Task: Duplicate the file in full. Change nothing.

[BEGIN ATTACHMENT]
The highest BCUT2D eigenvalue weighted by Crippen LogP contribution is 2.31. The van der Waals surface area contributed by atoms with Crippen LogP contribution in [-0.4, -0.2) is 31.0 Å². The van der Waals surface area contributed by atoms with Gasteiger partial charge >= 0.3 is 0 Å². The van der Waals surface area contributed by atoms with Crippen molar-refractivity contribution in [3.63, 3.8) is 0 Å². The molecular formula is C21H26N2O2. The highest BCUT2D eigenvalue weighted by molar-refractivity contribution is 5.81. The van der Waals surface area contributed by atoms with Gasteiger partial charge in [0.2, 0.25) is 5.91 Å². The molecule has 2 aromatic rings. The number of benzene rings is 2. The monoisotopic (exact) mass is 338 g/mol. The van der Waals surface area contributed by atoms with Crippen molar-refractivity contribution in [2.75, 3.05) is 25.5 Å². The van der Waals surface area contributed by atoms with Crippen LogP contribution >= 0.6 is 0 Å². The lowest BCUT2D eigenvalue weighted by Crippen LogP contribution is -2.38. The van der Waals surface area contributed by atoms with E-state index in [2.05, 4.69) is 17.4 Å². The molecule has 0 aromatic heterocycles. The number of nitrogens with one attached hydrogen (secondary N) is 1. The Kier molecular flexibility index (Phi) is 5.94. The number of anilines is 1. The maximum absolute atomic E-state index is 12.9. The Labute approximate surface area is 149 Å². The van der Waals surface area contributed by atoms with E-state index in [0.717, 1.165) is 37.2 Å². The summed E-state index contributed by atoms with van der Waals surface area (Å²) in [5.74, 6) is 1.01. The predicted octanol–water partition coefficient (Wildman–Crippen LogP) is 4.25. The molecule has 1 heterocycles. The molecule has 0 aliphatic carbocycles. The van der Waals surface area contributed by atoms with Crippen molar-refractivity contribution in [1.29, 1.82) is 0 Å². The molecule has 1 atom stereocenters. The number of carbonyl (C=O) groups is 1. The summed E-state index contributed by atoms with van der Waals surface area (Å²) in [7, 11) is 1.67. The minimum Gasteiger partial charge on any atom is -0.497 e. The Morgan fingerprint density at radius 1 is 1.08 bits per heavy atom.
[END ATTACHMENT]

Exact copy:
The highest BCUT2D eigenvalue weighted by Crippen LogP contribution is 2.31. The van der Waals surface area contributed by atoms with Crippen LogP contribution in [-0.4, -0.2) is 31.0 Å². The van der Waals surface area contributed by atoms with Gasteiger partial charge >= 0.3 is 0 Å². The van der Waals surface area contributed by atoms with Crippen molar-refractivity contribution in [3.63, 3.8) is 0 Å². The molecular formula is C21H26N2O2. The highest BCUT2D eigenvalue weighted by molar-refractivity contribution is 5.81. The van der Waals surface area contributed by atoms with Gasteiger partial charge in [0.2, 0.25) is 5.91 Å². The molecule has 2 aromatic rings. The number of benzene rings is 2. The monoisotopic (exact) mass is 338 g/mol. The van der Waals surface area contributed by atoms with Crippen molar-refractivity contribution in [2.75, 3.05) is 25.5 Å². The van der Waals surface area contributed by atoms with Crippen LogP contribution >= 0.6 is 0 Å². The lowest BCUT2D eigenvalue weighted by Crippen LogP contribution is -2.38. The van der Waals surface area contributed by atoms with E-state index in [2.05, 4.69) is 17.4 Å². The molecule has 0 aromatic heterocycles. The number of nitrogens with one attached hydrogen (secondary N) is 1. The Kier molecular flexibility index (Phi) is 5.94. The number of anilines is 1. The maximum absolute atomic E-state index is 12.9. The Labute approximate surface area is 149 Å². The van der Waals surface area contributed by atoms with E-state index in [0.717, 1.165) is 37.2 Å². The summed E-state index contributed by atoms with van der Waals surface area (Å²) in [5.74, 6) is 1.01. The predicted octanol–water partition coefficient (Wildman–Crippen LogP) is 4.25. The molecule has 1 heterocycles. The molecule has 0 aliphatic carbocycles. The van der Waals surface area contributed by atoms with Crippen molar-refractivity contribution in [1.29, 1.82) is 0 Å². The molecule has 1 atom stereocenters. The number of carbonyl (C=O) groups is 1. The summed E-state index contributed by atoms with van der Waals surface area (Å²) in [7, 11) is 1.67. The minimum Gasteiger partial charge on any atom is -0.497 e. The Morgan fingerprint density at radius 1 is 1.08 bits per heavy atom.